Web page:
“We’re all, of course, very thankful and it’s something we have completely taken advantage of. It’s a tool we’ve been able to use to help us get better, to help us practice our diving techniques and it’s also elevated our performance in the pool,” said Kendall Rivers, a member of last winter’s Vineland swim team. “It’s something we couldn’t have imagined in our wildest dreams. Being on this team for four years, I’ve seen a lot of changes and this is one of the most important ones. I started swimming in a summer league and we just had standard blocks. GCIT has blocks that are similar (to the ones we have now) and when I swam there I thought they were awesome. Finding out we were getting them was really exciting. Facing all the adversity with covid, our administrators and coaches have really helped us get into the pool and really take advantage of this really nice pool we have.”
Added teammate Angelina Mainero after a meet near the end of the season, “it feels like Christmas this year. It’s been awesome to come in here and get to use these blocks, and we’re really thankful they did this. In swimming, they make us feel important. We’ve had great support from the community that comes out and watches, and the school administration and coaches. These blocks are awesome. You really fly off these things.”
Each year there is only so much money to go around in any school’s budget, so Schneider said he, his staff and his athletes just had to be patient — and persistent.
“I know it takes a lot of preparation and funding, but the coaches were pretty persistent about getting the new blocks. They told us to just make do with what we had until they could put this all together. They were always pushing for it. They want us to have the best, and it’s good that (the blocks) are finally here. It was just in time for our senior year,” said Mainero, a 2022 graduate. “From my freshman year to now, our team was a lot smaller back then but to see all the new swimmers come in and the team grow in terms of more people, our pool getting improved and the competition level being raised, it’s really been awesome to be on this upswing the past four years. For me, personally, ending my career on a high note, and I’m excited to see what the next group of girls can do.”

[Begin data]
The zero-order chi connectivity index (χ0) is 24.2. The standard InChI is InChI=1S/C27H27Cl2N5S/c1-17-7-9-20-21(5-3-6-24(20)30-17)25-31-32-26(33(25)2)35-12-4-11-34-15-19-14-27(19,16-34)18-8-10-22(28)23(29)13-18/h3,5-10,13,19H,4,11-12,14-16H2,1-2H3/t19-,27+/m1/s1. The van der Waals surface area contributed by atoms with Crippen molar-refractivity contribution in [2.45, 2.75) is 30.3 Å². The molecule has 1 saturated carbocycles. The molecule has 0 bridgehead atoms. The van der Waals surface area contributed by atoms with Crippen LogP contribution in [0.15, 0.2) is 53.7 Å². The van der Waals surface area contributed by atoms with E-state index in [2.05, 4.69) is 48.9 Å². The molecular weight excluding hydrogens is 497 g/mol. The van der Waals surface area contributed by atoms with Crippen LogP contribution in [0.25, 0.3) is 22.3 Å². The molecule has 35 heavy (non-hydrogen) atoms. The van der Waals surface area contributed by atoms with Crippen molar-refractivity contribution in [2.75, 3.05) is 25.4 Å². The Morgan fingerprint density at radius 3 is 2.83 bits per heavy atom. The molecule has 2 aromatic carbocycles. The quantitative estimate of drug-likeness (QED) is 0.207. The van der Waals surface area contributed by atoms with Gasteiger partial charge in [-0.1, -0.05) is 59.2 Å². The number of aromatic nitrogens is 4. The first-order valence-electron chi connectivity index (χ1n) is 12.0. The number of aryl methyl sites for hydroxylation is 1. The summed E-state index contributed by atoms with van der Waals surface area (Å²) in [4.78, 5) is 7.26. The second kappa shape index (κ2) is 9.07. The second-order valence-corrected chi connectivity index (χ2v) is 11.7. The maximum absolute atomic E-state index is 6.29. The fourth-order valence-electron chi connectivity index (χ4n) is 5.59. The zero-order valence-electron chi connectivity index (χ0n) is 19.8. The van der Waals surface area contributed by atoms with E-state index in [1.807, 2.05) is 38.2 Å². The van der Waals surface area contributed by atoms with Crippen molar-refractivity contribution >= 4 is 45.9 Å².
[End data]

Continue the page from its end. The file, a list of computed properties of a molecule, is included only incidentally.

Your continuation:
The South Jersey swimming community is a tight-knit group, and Schneider said he gave updates to fellow coaches throughout the Cape-Atlantic League as the process was playing out.
“When I was in the design process I shared some text messages with Mark Jameson of Egg Harbor Township. He and I are kind of swim junkies and I was like, ‘Mark, I think we’re going to get the big blocks.’ So hopefully we can get EHT in here on our schedule. I’m pretty sure (Mainland coaches) Brian Booth and Mike Schiavo told their athletic director (Mike Gatley) about it when they got home from our pool this year,” Schneider said. “The reaction has been great (from other teams). People come in all the time and tell us how great the facility looks and that really means a lot to us. We take a lot of pride in that.”
Schneider said now that most of the major projects have been completed, anything new in the next couple of years will be more cosmetic than anything else.
“This was absolutely not a small investment. Everything that is installed around these indoor pool facilities is very expensive because you have to use materials that can withstand that kind of environment. All kinds of metals will rust in there. These blocks have a powder-coated frame that can protect them,” he said. “We’re always looking at a few things we’d like to get done, but nothing we’re really ready to push for yet. I’d like to continue adding any kind of homage to the history of our program. I’ve started to kick rocks a little bit on finding ways to display our individual state champions. But, in terms of major projects I think we’re pretty much finished.”
Contact Dave O’Sullivan:; Follow South Jersey Impact at; on Twitter @sjimpact

Vineland girls swimming coach Mike Schneider said the most recent improvements to the pool area at the high school have been years in the making. (South Jersey Impact photo/Sully)